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What Is Involved in Calculating CPI?

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  • Written By: Osmand Vitez
  • Edited By: PJP Schroeder
  • Last Modified Date: 21 November 2016
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The consumer price index (CPI) is a standard calculation for determining inflation in a nation’s economy. It is one of the most commonly calculated and reported economic measures economists use to judge the health and strength of the economy. Calculating CPI has two different formulas, one for a single item and one for a group of items. The monthly CPI figure reported through news outlets is generally the latter formula, which represents a basket of goods most often purchased by all consumers. Each formula divides the current price for each item by a base year and multiplies the result by 100 to get a percentage of inflation; calculating CPI for multiple goods may involve weighting each item in the basket of goods.

Economists often select a base year in which to start CPI calculations. This year is not always important, though it must remain the same for each year thereafter for the formula to make sense. For example, economists may agree that 1984 is a good starting point for calculating CPI. The base year price for each good in the CPI formula, therefore, will use each good’s price from this year. Adjustments or changes may be necessary to take inflation measurements over a longer period of time.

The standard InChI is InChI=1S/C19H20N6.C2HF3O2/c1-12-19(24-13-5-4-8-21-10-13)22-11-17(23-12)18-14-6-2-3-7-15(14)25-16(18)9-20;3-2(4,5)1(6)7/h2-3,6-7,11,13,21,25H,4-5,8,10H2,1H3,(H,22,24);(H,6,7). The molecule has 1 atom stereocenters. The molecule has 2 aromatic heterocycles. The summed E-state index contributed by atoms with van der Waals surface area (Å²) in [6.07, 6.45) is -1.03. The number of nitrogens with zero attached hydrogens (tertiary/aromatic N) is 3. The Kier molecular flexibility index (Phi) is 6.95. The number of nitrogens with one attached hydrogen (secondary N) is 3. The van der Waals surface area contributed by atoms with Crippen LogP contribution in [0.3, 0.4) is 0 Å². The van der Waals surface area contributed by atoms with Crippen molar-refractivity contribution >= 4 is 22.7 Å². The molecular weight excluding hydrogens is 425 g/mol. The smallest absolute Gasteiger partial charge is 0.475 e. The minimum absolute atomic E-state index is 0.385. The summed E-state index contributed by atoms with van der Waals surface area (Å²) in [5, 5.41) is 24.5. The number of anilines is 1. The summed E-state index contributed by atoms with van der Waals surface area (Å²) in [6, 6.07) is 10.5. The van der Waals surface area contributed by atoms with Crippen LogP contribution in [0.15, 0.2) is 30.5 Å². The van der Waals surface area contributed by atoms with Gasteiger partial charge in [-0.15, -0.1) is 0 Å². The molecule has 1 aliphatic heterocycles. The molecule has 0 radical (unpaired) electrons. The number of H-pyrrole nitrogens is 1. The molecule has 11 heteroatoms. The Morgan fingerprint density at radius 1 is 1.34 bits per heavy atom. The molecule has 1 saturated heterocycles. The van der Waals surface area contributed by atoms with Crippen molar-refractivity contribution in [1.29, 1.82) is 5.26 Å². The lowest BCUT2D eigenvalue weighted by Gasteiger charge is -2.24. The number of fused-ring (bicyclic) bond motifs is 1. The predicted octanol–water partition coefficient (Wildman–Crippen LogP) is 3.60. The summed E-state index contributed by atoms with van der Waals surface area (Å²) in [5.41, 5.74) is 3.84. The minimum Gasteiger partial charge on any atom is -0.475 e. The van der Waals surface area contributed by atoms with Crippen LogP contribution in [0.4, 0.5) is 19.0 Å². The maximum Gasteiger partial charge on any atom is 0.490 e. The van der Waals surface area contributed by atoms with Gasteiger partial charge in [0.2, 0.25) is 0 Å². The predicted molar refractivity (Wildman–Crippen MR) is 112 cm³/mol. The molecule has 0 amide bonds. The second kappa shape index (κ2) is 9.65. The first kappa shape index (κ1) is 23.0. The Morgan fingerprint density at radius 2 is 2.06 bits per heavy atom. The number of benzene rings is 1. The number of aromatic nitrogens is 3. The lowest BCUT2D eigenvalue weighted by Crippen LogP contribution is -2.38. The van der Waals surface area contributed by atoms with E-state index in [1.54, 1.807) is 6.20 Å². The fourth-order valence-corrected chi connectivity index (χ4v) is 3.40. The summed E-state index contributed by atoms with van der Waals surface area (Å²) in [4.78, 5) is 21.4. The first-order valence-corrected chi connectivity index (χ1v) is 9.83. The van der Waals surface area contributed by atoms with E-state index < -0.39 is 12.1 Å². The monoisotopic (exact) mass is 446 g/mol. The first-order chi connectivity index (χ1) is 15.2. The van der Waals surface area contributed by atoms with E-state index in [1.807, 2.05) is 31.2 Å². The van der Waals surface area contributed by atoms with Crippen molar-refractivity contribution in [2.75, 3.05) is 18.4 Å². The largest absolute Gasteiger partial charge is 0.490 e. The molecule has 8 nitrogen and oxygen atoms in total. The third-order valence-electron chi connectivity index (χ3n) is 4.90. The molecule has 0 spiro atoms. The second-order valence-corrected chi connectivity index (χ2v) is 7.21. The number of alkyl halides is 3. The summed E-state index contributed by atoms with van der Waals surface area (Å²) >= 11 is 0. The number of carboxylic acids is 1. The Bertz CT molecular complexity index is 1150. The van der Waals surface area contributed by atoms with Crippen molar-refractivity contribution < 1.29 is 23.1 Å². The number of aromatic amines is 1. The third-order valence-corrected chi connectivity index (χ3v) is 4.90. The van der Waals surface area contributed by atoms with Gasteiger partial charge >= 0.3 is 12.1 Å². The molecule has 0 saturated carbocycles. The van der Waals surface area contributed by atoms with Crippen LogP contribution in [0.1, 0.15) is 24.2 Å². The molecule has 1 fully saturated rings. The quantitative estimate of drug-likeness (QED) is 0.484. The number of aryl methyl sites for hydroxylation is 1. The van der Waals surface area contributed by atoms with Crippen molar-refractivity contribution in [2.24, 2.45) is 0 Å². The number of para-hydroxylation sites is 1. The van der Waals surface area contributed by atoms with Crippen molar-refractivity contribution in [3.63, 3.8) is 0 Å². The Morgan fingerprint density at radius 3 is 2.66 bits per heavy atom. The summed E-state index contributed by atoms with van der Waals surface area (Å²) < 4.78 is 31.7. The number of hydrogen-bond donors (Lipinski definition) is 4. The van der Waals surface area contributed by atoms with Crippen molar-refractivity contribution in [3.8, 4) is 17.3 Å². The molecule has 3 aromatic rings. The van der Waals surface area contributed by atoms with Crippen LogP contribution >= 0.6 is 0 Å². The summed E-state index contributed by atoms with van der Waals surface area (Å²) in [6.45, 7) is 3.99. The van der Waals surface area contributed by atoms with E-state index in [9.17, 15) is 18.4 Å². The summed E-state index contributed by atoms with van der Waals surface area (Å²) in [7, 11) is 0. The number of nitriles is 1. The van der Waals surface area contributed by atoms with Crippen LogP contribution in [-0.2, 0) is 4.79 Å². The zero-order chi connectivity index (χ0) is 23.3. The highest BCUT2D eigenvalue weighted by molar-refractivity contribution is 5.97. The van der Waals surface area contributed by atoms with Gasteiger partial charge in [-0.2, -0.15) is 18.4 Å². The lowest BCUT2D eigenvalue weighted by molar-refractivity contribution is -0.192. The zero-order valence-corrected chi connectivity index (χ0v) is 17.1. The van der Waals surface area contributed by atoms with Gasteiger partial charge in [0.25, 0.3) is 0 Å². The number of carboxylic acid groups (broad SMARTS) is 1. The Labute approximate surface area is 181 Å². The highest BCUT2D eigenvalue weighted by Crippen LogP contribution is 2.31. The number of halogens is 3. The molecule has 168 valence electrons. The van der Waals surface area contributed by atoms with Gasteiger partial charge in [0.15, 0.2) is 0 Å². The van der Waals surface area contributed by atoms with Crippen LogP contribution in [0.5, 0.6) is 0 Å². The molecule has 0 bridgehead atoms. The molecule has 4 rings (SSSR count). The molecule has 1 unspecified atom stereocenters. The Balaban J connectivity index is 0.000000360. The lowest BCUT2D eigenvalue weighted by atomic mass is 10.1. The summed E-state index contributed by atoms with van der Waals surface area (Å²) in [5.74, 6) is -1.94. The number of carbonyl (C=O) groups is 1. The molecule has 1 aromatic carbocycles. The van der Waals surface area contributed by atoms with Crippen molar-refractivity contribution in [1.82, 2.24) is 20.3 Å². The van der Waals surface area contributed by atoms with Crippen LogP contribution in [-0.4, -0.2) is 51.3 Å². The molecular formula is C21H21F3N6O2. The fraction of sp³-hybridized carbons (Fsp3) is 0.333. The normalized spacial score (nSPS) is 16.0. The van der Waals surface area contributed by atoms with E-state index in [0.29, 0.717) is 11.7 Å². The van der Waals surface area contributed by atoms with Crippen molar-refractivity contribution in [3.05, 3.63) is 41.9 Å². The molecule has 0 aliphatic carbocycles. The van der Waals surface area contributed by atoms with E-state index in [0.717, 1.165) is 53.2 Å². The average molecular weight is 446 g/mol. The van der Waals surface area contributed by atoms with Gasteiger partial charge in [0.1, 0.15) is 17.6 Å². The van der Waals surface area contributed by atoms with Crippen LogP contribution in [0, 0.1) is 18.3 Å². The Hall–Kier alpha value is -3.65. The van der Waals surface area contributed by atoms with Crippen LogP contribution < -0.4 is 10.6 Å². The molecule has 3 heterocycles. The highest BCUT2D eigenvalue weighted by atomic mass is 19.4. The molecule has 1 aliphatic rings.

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Calculating CPI for a single item is fairly simple. Economists simply divide the current year’s price by the base period price for the item and then multiply the result by 100. The result is a percentage of inflation that economists claim increased the price of that item. For example, a 2.1 percent increase in the price of a gallon of milk is a common answer for a single CPI calculation. The biggest problem, however, is that the calculation does not necessarily indicate why the price increased.

The fictional basket of goods in calculating CPI is a bit more involved. Economists must select a group of items — such as food, housing, clothes, vehicles, medical care, and other goods — that accurately represent the needs for an individual to sustain a standard of living. Weighting each item can be difficult; for example, economists may weight housing by 40 percent, food by 18 percent, and medical care by nine percent, with the other items making up the remainder. Calculating CPI is the same as the previous formula for each individual item, with the answer multiplied by the weight factor for the basket of goods. Adding together the final figures presents a total inflation calculation that should represent the amount of inflation in the current market.

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